“Within the area” are three words in Wisconsin law creating administrative headaches for the state and developers trying to rebuild transmission lines.
“Look at the term,” said Scot Cullen, chief of the gas and energy division of the Public Service Commission of Wisconsin. “See if you can define it.”
The “within the area” problem applies to the difference between a company needing a certificate of public convenience and necessity or a certificate of authority for a transmission line project.
The certificate of authority streamlines the project by letting the company simply begin work. A certificate of public convenience and necessity requires the company identify alternate routes, talk with property owners who could be affected by an alternate route and conduct environmental impact studies.
According to state law, if a transmission company wants to upgrade an existing line, the PSC must review the project and grant a certificate of public convenience and necessity unless the upgrade is within the area of an existing transmission line right-of-way.
If the PSC determines the project is within the area, the developer gets a certificate of authority, said Sarah Justus, spokeswoman for Waukesha-based American Transmission Co. LLC.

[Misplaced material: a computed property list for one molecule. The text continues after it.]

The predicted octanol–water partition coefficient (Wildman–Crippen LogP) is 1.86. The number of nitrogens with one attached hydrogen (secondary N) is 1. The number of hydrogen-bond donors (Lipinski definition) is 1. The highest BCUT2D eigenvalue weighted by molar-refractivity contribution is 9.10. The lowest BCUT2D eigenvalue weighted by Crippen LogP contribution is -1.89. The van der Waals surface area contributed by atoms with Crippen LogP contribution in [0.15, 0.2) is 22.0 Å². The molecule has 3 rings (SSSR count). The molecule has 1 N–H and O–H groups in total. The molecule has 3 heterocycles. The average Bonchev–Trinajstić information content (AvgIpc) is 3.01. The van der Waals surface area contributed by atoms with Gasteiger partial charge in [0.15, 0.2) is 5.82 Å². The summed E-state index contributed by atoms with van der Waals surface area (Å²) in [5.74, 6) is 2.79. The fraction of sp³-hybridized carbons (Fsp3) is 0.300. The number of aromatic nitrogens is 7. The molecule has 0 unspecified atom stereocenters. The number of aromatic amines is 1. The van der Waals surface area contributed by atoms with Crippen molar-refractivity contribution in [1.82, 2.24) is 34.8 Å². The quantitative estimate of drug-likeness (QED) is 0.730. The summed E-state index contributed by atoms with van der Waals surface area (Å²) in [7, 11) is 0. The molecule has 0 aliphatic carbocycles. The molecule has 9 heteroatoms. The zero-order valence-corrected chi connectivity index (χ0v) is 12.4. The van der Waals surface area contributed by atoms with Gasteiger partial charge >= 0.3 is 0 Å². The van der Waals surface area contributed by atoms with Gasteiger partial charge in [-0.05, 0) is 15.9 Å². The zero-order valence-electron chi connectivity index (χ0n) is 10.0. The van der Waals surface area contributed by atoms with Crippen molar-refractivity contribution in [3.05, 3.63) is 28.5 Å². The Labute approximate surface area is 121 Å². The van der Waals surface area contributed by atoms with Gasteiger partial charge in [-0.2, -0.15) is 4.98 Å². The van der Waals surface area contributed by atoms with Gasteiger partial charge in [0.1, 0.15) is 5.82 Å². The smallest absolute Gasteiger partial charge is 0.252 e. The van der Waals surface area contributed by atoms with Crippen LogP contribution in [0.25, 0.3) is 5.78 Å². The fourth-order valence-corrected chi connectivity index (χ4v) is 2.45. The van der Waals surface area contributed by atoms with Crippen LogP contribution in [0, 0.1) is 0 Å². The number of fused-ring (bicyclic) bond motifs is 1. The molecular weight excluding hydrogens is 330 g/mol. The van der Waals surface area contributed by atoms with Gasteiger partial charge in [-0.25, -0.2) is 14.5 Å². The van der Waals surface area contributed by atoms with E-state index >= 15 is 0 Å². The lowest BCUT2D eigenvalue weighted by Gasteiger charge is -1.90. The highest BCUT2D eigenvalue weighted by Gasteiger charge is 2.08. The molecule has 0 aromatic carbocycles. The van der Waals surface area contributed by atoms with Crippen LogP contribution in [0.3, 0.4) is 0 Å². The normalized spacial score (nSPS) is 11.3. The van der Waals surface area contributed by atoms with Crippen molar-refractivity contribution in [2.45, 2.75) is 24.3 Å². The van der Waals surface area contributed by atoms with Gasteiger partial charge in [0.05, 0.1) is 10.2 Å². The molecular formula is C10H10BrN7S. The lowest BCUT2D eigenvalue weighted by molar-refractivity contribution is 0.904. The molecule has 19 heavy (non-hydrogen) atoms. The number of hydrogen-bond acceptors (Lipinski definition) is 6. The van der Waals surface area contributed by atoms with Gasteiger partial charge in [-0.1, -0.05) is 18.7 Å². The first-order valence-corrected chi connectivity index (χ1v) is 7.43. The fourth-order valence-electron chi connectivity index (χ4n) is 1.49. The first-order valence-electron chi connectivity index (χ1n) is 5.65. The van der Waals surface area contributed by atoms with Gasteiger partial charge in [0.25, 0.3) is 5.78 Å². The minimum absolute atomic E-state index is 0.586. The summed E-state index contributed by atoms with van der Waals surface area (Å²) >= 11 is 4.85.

“So the question is: How close is close?” she said. “Because if we’re not within the area, we’re going to have more work to do.”
State Rep. Jim Soletski, D-Green Bay, and state Sen. Jeff Plale, D-South Milwaukee, have introduced a bill that defines “within the area” as 60 feet in either direction of the transmission line’s centerline.
The PSC has not taken a position on the bill, Cullen said, but supports clarity. He said he does not know how many upgrade projects have been called into question, but there always is ambiguity when the PSC has to determine what “within the area” means.
Justus said ATC dealt with the issue when it proposed upgrading a 69-kilovolt line in Door County.
“It was ultimately determined the upgrade wasn’t entirely within the area of the existing line, so we had to develop other options,” she said.
ATC in November submitted its application for the project, but the PSC has yet to determine a route for the eight-mile line.
“I’m not saying it should have been given a (certificate of authority),” Justus said. “I’m just saying it would be beneficial if we all had more clarity on what kind of parameters we had to work with.”